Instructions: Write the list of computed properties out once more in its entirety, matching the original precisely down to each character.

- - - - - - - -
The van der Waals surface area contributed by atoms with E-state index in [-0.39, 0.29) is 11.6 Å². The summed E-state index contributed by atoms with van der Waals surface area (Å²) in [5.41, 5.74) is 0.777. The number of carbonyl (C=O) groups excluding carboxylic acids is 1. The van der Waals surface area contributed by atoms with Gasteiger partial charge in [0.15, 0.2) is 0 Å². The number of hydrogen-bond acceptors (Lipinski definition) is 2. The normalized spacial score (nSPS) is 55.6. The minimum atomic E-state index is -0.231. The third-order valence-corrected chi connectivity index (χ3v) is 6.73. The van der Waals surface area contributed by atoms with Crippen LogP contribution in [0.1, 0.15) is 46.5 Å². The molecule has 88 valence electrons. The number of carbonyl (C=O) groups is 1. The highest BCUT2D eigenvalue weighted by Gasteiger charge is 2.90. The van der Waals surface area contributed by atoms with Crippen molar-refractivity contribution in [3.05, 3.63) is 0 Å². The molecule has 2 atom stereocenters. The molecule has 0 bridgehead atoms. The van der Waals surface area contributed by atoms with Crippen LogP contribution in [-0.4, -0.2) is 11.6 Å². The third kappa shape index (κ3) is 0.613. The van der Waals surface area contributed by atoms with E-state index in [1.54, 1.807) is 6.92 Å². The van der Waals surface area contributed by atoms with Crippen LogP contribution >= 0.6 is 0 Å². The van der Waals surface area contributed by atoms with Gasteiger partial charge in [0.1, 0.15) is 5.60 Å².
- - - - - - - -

The van der Waals surface area contributed by atoms with E-state index in [-0.39, 0.29) is 11.6 Å². The summed E-state index contributed by atoms with van der Waals surface area (Å²) in [5.41, 5.74) is 0.777. The number of carbonyl (C=O) groups excluding carboxylic acids is 1. The van der Waals surface area contributed by atoms with Gasteiger partial charge in [0.15, 0.2) is 0 Å². The number of hydrogen-bond acceptors (Lipinski definition) is 2. The normalized spacial score (nSPS) is 55.6. The minimum atomic E-state index is -0.231. The third-order valence-corrected chi connectivity index (χ3v) is 6.73. The van der Waals surface area contributed by atoms with Crippen LogP contribution in [0.1, 0.15) is 46.5 Å². The molecule has 88 valence electrons. The number of carbonyl (C=O) groups is 1. The highest BCUT2D eigenvalue weighted by Gasteiger charge is 2.90. The van der Waals surface area contributed by atoms with Crippen molar-refractivity contribution in [3.05, 3.63) is 0 Å². The molecule has 2 atom stereocenters. The molecule has 0 bridgehead atoms. The van der Waals surface area contributed by atoms with Crippen LogP contribution in [-0.4, -0.2) is 11.6 Å². The third kappa shape index (κ3) is 0.613. The van der Waals surface area contributed by atoms with E-state index in [1.54, 1.807) is 6.92 Å². The van der Waals surface area contributed by atoms with Crippen LogP contribution >= 0.6 is 0 Å². The van der Waals surface area contributed by atoms with Gasteiger partial charge in [0.1, 0.15) is 5.60 Å².